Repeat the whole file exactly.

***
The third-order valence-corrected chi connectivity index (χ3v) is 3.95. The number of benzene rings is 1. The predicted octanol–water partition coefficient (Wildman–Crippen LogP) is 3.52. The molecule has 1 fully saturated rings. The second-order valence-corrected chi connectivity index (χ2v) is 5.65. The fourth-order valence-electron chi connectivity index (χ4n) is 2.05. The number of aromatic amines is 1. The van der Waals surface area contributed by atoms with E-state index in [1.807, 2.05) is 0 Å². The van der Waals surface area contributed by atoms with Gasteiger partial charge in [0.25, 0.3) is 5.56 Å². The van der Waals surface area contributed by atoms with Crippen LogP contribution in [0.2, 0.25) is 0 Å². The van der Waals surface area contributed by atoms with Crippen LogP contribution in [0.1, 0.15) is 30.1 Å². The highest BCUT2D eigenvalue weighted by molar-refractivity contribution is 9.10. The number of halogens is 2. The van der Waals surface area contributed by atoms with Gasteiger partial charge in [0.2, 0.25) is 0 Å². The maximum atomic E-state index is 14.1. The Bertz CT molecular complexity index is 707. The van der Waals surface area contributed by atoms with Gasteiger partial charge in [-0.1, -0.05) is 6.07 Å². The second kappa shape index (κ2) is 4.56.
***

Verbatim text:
The third-order valence-corrected chi connectivity index (χ3v) is 3.95. The number of benzene rings is 1. The predicted octanol–water partition coefficient (Wildman–Crippen LogP) is 3.52. The molecule has 1 fully saturated rings. The second-order valence-corrected chi connectivity index (χ2v) is 5.65. The fourth-order valence-electron chi connectivity index (χ4n) is 2.05. The number of aromatic amines is 1. The van der Waals surface area contributed by atoms with E-state index in [1.807, 2.05) is 0 Å². The van der Waals surface area contributed by atoms with Gasteiger partial charge in [0.25, 0.3) is 5.56 Å². The van der Waals surface area contributed by atoms with Crippen LogP contribution in [0.2, 0.25) is 0 Å². The van der Waals surface area contributed by atoms with Crippen LogP contribution in [0.1, 0.15) is 30.1 Å². The highest BCUT2D eigenvalue weighted by molar-refractivity contribution is 9.10. The number of halogens is 2. The van der Waals surface area contributed by atoms with Gasteiger partial charge in [0.2, 0.25) is 0 Å². The maximum atomic E-state index is 14.1. The Bertz CT molecular complexity index is 707. The van der Waals surface area contributed by atoms with Gasteiger partial charge in [-0.1, -0.05) is 6.07 Å². The second kappa shape index (κ2) is 4.56.